LONDON – The US Federal Reserve’s decision to delay an increase in interest rates should have come as no surprise to anyone who has been paying attention to Fed Chair Janet Yellen’s comments. The Fed’s decision merely confirmed that it is not indifferent to international financial stress, and that its risk-management approach remains strongly biased in favor of “lower for longer.” So why did the markets and media behave as if the Fed’s action (or, more precisely, inaction) was unexpected?
What really shocked the markets was not the Fed’s decision to maintain zero interest rates for a few more months, but the statement that accompanied it. The Fed revealed that it was entirely unconcerned about the risks of higher inflation and was eager to push unemployment below what most economists regard as its “natural” rate of around 5%.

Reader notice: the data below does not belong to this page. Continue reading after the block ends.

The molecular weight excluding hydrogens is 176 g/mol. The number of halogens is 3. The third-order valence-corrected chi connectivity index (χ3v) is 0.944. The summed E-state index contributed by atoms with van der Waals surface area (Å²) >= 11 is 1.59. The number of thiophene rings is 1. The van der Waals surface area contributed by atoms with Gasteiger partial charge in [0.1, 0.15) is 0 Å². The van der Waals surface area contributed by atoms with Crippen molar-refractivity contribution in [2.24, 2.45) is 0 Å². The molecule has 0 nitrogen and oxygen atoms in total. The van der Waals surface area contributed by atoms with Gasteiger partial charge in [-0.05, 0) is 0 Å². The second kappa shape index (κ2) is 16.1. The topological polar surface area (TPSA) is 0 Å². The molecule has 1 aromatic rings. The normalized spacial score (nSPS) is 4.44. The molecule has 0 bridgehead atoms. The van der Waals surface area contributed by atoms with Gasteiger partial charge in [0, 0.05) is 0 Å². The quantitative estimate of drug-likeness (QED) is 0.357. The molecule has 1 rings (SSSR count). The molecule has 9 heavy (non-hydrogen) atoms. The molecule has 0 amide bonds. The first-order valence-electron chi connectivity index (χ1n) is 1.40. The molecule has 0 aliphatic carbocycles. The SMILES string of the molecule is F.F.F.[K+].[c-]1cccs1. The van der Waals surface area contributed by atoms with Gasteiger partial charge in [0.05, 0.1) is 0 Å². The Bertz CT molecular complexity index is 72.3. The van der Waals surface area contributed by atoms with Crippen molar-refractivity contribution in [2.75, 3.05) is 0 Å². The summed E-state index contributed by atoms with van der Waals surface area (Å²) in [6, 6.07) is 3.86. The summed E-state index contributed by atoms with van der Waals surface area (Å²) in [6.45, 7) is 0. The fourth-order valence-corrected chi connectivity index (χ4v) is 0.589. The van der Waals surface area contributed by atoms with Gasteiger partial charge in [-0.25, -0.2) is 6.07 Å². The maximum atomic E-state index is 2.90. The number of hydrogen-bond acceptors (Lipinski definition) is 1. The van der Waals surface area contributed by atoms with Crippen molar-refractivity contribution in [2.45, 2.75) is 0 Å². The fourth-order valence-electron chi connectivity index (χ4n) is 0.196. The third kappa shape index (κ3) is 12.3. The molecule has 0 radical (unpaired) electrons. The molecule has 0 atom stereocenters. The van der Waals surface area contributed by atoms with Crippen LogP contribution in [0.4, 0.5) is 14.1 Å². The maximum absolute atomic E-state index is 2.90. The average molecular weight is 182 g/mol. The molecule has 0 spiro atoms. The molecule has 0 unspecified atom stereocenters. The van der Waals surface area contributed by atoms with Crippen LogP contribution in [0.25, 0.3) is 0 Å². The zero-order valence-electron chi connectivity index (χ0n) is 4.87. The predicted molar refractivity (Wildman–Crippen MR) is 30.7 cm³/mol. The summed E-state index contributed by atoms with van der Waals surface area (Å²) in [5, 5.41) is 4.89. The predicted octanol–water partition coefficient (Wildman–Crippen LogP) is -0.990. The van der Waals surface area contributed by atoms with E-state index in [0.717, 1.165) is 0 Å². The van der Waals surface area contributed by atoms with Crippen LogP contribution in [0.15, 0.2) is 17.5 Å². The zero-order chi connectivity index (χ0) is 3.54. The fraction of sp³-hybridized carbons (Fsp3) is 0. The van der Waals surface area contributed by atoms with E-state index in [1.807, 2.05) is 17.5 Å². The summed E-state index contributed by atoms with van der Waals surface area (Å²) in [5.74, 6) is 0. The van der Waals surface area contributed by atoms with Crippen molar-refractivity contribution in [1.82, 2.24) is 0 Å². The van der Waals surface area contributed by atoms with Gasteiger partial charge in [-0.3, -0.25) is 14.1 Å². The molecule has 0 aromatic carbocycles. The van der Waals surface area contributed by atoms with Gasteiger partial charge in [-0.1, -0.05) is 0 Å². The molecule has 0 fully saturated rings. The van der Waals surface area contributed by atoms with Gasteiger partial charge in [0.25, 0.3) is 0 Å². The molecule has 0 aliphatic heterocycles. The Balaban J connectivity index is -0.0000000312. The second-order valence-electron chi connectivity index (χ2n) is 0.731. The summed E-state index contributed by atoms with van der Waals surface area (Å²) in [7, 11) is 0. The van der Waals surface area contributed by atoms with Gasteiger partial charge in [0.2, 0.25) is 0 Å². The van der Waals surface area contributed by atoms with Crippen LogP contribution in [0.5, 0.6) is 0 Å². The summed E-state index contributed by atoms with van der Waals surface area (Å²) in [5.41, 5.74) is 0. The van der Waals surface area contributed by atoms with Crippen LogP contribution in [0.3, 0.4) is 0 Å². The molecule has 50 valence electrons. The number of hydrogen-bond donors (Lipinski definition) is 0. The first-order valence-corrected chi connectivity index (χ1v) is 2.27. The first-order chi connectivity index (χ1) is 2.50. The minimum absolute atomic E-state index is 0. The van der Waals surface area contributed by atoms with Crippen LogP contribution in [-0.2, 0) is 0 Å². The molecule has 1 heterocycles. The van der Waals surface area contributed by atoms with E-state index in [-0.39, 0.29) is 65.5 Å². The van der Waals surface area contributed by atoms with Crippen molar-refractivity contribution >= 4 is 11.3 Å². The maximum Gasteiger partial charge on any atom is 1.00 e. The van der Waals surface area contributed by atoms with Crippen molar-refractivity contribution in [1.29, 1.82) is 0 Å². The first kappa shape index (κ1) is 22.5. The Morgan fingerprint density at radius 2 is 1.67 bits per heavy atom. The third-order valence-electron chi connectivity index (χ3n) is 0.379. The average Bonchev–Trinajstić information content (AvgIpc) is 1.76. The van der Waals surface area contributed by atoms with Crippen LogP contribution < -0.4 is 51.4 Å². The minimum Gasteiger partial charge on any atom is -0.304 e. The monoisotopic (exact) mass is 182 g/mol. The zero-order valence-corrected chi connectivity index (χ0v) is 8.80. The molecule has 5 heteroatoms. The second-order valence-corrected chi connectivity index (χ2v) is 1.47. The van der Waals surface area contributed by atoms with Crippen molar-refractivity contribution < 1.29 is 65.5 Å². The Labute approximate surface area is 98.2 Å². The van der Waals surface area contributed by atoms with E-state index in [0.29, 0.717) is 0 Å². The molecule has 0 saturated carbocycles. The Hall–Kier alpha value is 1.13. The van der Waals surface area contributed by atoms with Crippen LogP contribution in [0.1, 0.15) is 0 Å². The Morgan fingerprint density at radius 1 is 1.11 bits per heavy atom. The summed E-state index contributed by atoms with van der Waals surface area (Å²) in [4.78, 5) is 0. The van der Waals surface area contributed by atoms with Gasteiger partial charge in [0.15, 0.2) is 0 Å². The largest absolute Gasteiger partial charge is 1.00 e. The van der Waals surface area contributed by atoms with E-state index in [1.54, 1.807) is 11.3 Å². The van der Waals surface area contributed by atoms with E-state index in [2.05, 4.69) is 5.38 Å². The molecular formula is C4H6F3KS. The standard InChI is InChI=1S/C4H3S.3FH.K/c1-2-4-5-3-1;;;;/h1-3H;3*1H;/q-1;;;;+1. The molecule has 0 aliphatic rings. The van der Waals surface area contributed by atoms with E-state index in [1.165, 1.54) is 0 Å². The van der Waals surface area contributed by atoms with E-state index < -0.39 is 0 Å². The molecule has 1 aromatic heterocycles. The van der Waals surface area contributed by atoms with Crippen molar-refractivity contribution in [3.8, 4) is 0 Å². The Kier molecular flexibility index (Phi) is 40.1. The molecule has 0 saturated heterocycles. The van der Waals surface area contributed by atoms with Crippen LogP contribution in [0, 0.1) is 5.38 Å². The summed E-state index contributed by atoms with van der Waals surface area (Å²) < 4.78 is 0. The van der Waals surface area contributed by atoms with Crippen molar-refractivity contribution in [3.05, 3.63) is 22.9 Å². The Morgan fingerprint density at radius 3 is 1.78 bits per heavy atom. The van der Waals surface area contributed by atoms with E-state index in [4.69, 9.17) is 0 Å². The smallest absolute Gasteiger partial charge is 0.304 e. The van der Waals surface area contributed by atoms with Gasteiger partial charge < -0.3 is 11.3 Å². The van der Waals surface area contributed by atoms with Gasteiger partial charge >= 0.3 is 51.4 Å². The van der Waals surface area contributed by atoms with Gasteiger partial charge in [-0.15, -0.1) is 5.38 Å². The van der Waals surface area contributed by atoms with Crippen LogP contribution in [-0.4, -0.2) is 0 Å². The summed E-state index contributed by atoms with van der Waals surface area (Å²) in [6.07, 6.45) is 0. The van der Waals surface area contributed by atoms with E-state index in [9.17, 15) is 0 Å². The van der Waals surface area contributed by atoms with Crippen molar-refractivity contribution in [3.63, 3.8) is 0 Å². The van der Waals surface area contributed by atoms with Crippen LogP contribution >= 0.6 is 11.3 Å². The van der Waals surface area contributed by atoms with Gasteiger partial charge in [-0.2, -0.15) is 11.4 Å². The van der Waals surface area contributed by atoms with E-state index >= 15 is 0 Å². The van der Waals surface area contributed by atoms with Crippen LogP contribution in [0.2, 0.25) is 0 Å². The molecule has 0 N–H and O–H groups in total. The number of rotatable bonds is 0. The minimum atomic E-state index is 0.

It is this relationship – between inflation and unemployment – that lies at the heart of all controversies about monetary policy and central banking. And almost all modern economic models, including those used by the Fed, are based on the monetarist theory of interest rates pioneered by Milton Friedman in his 1967 presidential address to the American Economic Association.
Friedman’s theory asserted that inflation would automatically accelerate without limit once unemployment fell below a minimum safe level, which he described as the “natural” unemployment rate. In Friedman’s original work, the natural unemployment rate was a purely theoretical conjecture, founded on an assumption described as “rational expectations,” even though it ran counter to any normal definition of rational behavior.